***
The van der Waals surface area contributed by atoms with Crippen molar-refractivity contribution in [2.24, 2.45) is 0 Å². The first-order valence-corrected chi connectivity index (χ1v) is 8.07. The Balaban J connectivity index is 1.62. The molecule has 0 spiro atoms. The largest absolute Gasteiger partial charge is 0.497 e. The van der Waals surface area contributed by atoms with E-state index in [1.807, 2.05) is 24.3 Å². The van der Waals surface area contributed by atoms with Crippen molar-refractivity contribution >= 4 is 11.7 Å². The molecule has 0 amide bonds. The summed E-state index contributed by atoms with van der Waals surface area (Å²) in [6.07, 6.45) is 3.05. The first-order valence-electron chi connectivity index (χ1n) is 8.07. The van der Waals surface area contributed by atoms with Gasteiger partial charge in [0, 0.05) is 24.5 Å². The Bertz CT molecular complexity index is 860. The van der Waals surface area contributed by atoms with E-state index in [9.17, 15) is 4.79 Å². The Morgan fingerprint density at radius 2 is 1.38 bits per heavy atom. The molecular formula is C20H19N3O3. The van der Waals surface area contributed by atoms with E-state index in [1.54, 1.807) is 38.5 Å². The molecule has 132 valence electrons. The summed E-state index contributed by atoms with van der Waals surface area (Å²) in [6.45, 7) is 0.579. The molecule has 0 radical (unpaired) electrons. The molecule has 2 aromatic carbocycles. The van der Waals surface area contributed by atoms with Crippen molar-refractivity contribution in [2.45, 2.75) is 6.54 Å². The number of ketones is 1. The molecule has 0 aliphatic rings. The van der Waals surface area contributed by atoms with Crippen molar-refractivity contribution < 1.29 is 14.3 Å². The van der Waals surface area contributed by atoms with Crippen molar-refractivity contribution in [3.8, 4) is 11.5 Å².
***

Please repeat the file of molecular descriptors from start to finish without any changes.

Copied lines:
The van der Waals surface area contributed by atoms with Crippen molar-refractivity contribution in [2.24, 2.45) is 0 Å². The first-order valence-corrected chi connectivity index (χ1v) is 8.07. The Balaban J connectivity index is 1.62. The molecule has 0 spiro atoms. The largest absolute Gasteiger partial charge is 0.497 e. The van der Waals surface area contributed by atoms with E-state index in [1.807, 2.05) is 24.3 Å². The van der Waals surface area contributed by atoms with Crippen molar-refractivity contribution >= 4 is 11.7 Å². The molecule has 0 amide bonds. The summed E-state index contributed by atoms with van der Waals surface area (Å²) in [6.07, 6.45) is 3.05. The first-order valence-electron chi connectivity index (χ1n) is 8.07. The van der Waals surface area contributed by atoms with Gasteiger partial charge in [0, 0.05) is 24.5 Å². The Bertz CT molecular complexity index is 860. The van der Waals surface area contributed by atoms with E-state index in [9.17, 15) is 4.79 Å². The Morgan fingerprint density at radius 2 is 1.38 bits per heavy atom. The molecular formula is C20H19N3O3. The van der Waals surface area contributed by atoms with E-state index in [1.54, 1.807) is 38.5 Å². The molecule has 132 valence electrons. The summed E-state index contributed by atoms with van der Waals surface area (Å²) in [6.45, 7) is 0.579. The molecule has 0 radical (unpaired) electrons. The molecule has 2 aromatic carbocycles. The van der Waals surface area contributed by atoms with Crippen molar-refractivity contribution in [2.45, 2.75) is 6.54 Å². The number of ketones is 1. The molecule has 0 aliphatic rings. The van der Waals surface area contributed by atoms with Crippen molar-refractivity contribution < 1.29 is 14.3 Å². The van der Waals surface area contributed by atoms with Crippen molar-refractivity contribution in [3.8, 4) is 11.5 Å².